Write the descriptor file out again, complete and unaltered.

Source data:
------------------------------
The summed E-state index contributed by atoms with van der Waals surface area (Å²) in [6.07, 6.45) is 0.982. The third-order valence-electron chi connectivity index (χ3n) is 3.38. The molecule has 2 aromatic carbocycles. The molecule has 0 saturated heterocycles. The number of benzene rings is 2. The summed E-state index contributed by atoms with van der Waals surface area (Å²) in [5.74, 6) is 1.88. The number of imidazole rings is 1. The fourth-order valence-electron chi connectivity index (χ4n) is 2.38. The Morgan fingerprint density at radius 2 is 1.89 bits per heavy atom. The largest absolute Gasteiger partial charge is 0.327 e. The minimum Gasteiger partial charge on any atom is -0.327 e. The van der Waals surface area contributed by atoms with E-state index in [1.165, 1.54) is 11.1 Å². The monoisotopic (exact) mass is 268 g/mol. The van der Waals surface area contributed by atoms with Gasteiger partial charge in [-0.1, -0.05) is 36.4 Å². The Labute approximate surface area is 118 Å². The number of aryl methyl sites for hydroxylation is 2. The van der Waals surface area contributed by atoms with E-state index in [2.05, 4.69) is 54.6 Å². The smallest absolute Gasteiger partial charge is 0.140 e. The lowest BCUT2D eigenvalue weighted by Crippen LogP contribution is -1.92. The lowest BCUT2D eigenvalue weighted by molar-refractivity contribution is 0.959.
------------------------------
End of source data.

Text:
The summed E-state index contributed by atoms with van der Waals surface area (Å²) in [6.07, 6.45) is 0.982. The third-order valence-electron chi connectivity index (χ3n) is 3.38. The molecule has 2 aromatic carbocycles. The molecule has 0 saturated heterocycles. The number of benzene rings is 2. The summed E-state index contributed by atoms with van der Waals surface area (Å²) in [5.74, 6) is 1.88. The number of imidazole rings is 1. The fourth-order valence-electron chi connectivity index (χ4n) is 2.38. The Morgan fingerprint density at radius 2 is 1.89 bits per heavy atom. The largest absolute Gasteiger partial charge is 0.327 e. The minimum Gasteiger partial charge on any atom is -0.327 e. The van der Waals surface area contributed by atoms with E-state index in [1.165, 1.54) is 11.1 Å². The monoisotopic (exact) mass is 268 g/mol. The van der Waals surface area contributed by atoms with Gasteiger partial charge in [-0.1, -0.05) is 36.4 Å². The Labute approximate surface area is 118 Å². The number of aryl methyl sites for hydroxylation is 2. The van der Waals surface area contributed by atoms with E-state index in [2.05, 4.69) is 54.6 Å². The smallest absolute Gasteiger partial charge is 0.140 e. The lowest BCUT2D eigenvalue weighted by Crippen LogP contribution is -1.92. The lowest BCUT2D eigenvalue weighted by molar-refractivity contribution is 0.959.